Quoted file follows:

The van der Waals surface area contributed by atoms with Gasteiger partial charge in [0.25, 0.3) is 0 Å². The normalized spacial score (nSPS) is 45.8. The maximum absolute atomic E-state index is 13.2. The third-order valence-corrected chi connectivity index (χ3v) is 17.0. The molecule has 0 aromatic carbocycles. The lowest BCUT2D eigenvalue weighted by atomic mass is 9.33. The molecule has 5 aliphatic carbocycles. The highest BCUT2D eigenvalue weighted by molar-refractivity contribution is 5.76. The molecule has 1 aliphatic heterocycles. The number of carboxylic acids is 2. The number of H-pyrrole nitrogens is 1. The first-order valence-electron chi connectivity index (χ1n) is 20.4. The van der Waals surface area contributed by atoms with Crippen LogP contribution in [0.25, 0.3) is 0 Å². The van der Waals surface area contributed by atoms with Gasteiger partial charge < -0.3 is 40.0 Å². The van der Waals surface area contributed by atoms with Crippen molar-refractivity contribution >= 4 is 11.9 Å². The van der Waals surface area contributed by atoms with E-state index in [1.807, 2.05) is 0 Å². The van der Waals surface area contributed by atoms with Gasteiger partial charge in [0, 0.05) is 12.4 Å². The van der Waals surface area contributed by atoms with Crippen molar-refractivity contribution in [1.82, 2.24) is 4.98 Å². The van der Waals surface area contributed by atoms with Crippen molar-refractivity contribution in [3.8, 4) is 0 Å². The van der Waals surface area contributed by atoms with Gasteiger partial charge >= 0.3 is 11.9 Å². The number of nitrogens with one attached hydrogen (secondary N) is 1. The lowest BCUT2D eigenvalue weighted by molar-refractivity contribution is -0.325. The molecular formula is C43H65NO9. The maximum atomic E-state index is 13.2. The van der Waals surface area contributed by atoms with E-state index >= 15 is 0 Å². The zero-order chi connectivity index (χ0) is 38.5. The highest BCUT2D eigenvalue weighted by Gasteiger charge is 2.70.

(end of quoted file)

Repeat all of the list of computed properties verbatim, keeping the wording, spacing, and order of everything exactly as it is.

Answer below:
The van der Waals surface area contributed by atoms with Gasteiger partial charge in [0.25, 0.3) is 0 Å². The normalized spacial score (nSPS) is 45.8. The maximum absolute atomic E-state index is 13.2. The third-order valence-corrected chi connectivity index (χ3v) is 17.0. The molecule has 0 aromatic carbocycles. The lowest BCUT2D eigenvalue weighted by atomic mass is 9.33. The molecule has 5 aliphatic carbocycles. The highest BCUT2D eigenvalue weighted by molar-refractivity contribution is 5.76. The molecule has 1 aliphatic heterocycles. The number of carboxylic acids is 2. The number of H-pyrrole nitrogens is 1. The first-order valence-electron chi connectivity index (χ1n) is 20.4. The van der Waals surface area contributed by atoms with Crippen LogP contribution in [0.25, 0.3) is 0 Å². The van der Waals surface area contributed by atoms with Gasteiger partial charge < -0.3 is 40.0 Å². The van der Waals surface area contributed by atoms with Crippen molar-refractivity contribution >= 4 is 11.9 Å². The van der Waals surface area contributed by atoms with E-state index in [1.807, 2.05) is 0 Å². The van der Waals surface area contributed by atoms with Gasteiger partial charge in [0, 0.05) is 12.4 Å². The van der Waals surface area contributed by atoms with Crippen molar-refractivity contribution in [1.82, 2.24) is 4.98 Å². The van der Waals surface area contributed by atoms with Crippen molar-refractivity contribution in [3.8, 4) is 0 Å². The van der Waals surface area contributed by atoms with Gasteiger partial charge >= 0.3 is 11.9 Å². The number of nitrogens with one attached hydrogen (secondary N) is 1. The lowest BCUT2D eigenvalue weighted by molar-refractivity contribution is -0.325. The molecular formula is C43H65NO9. The maximum atomic E-state index is 13.2. The van der Waals surface area contributed by atoms with E-state index >= 15 is 0 Å². The zero-order chi connectivity index (χ0) is 38.5. The highest BCUT2D eigenvalue weighted by Gasteiger charge is 2.70.